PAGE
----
During periods of dramatic market fluctuation, it is important for investors to avoid emotional responses to investing.
Q: With economic uncertainty surrounding the markets, is this a good time to get out?
Although the market cannot be reliably timed, there are ways for investors to cope with fluctuations. Asset allocation modeling is an investment strategy that seeks to reduce investment risk by spreading an investor's portfolio over a number of different asset types or classes. This diversified approach takes advantage of the tendency of different asset types to move in different manners and cycles in an effort to smooth out the ups and downs of the entire portfolio. Stocks, bonds, and cash (or cash equivalents) are the investments normally used. Tangible assets, such as real estate or gold, may also be included for further diversification.
The asset allocation process normally begins with an analysis of the historical levels of risk and return for each asset type being considered. These historical values are then used as a guide to structuring a portfolio that matches the investor's individual goals and overall risk tolerance level. It's crucial that an investor's portfolio allocation reflects factors such as their investment goal, time frame, need for liquidity, risk tolerance, and income tax bracket. As time passes, and as market and economic conditions change, it is likely that an investor's goals, and the optimal portfolio mix to reach those goals, will also change. Adjusting the asset allocation by rebalancing is a regular part of good investment management in both up and down markets.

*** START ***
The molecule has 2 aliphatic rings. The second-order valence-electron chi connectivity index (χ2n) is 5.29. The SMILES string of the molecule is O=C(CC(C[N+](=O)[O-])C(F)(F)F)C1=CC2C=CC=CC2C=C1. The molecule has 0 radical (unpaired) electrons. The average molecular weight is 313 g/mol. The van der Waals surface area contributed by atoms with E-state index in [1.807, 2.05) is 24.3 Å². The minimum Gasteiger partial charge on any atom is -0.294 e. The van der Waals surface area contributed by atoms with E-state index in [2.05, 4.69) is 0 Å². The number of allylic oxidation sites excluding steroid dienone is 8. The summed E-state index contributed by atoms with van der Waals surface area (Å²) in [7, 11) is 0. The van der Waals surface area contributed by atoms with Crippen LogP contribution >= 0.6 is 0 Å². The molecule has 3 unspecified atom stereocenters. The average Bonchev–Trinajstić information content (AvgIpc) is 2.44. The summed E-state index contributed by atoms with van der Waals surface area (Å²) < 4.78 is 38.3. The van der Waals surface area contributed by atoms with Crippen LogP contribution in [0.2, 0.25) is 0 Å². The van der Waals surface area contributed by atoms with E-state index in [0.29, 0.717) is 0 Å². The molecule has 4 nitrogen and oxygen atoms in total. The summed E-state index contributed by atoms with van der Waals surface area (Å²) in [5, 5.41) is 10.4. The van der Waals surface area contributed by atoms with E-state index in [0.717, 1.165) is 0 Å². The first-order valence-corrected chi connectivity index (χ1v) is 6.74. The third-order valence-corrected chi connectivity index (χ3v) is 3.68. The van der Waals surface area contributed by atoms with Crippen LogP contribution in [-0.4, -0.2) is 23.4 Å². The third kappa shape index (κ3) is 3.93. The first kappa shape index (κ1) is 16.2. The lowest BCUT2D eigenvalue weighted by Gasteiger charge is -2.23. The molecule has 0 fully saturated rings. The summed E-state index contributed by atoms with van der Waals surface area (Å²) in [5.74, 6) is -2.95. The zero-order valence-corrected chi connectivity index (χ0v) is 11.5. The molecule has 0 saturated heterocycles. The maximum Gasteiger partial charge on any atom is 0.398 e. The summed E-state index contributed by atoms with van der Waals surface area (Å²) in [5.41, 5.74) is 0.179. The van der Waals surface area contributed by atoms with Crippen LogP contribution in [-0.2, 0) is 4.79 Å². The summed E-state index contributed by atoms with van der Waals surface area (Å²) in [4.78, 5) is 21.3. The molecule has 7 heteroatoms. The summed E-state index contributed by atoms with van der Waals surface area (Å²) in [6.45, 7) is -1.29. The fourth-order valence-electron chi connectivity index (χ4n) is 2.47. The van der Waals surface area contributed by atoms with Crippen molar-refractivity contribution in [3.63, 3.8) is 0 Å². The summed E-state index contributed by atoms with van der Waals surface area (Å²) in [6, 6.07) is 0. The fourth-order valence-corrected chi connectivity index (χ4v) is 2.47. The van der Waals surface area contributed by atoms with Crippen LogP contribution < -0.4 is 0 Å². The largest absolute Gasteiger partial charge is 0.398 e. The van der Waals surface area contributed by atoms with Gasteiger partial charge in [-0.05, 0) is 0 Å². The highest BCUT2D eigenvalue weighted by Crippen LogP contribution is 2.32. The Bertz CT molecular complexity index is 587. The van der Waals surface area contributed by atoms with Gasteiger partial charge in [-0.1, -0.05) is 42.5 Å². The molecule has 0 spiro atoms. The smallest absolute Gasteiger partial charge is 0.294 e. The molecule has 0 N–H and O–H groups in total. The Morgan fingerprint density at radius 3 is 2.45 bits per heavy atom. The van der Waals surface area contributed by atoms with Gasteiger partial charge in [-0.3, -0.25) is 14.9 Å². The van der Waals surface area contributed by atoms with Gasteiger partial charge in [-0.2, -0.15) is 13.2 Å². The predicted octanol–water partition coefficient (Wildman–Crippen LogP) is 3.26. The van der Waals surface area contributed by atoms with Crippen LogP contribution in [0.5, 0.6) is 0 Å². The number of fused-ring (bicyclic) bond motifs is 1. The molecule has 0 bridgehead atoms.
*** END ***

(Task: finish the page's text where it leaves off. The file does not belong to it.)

Market volatility also impacts the implementation of an investment strategy. Rather than making a single, lump-sum investment, some investors feel more comfortable investing an equal dollar amount at regular intervals. This process is often referred to as "dollar cost averaging." It offers the advantage of buying more shares when the price is low and fewer shares when the price is higher. Dollar cost averaging does not assure a profit and does not protect against losses in a declining market. Dollar cost averaging requires an investor to make continuous investments regardless of the fluctuating price levels. Investors should therefore consider their financial ability to continue purchases through periods of low price levels.
Q: I used to receive an annual statement from Social Security detailing my historical earnings and my projected benefits. I read that these are no longer mailed. Is this correct?
A: The Social Security Administration (SSA) no longer mails annual statements to individuals. To verify your annual wages and confirm that your salary was properly posted to your account, go to the Social Security Web site at http://www.ssa.gov/. If there is any discrepancy, you need to contact the SSA directly to make adjustments.
Joel M. Blau, CFP, is president and Ronald J. Paprocki, JD, CFP, CHBC, is chief executive officer of MEDIQUS Asset Advisors, Inc. in Chicago. They can be reached at 800-883-8555 or firstname.lastname@example.org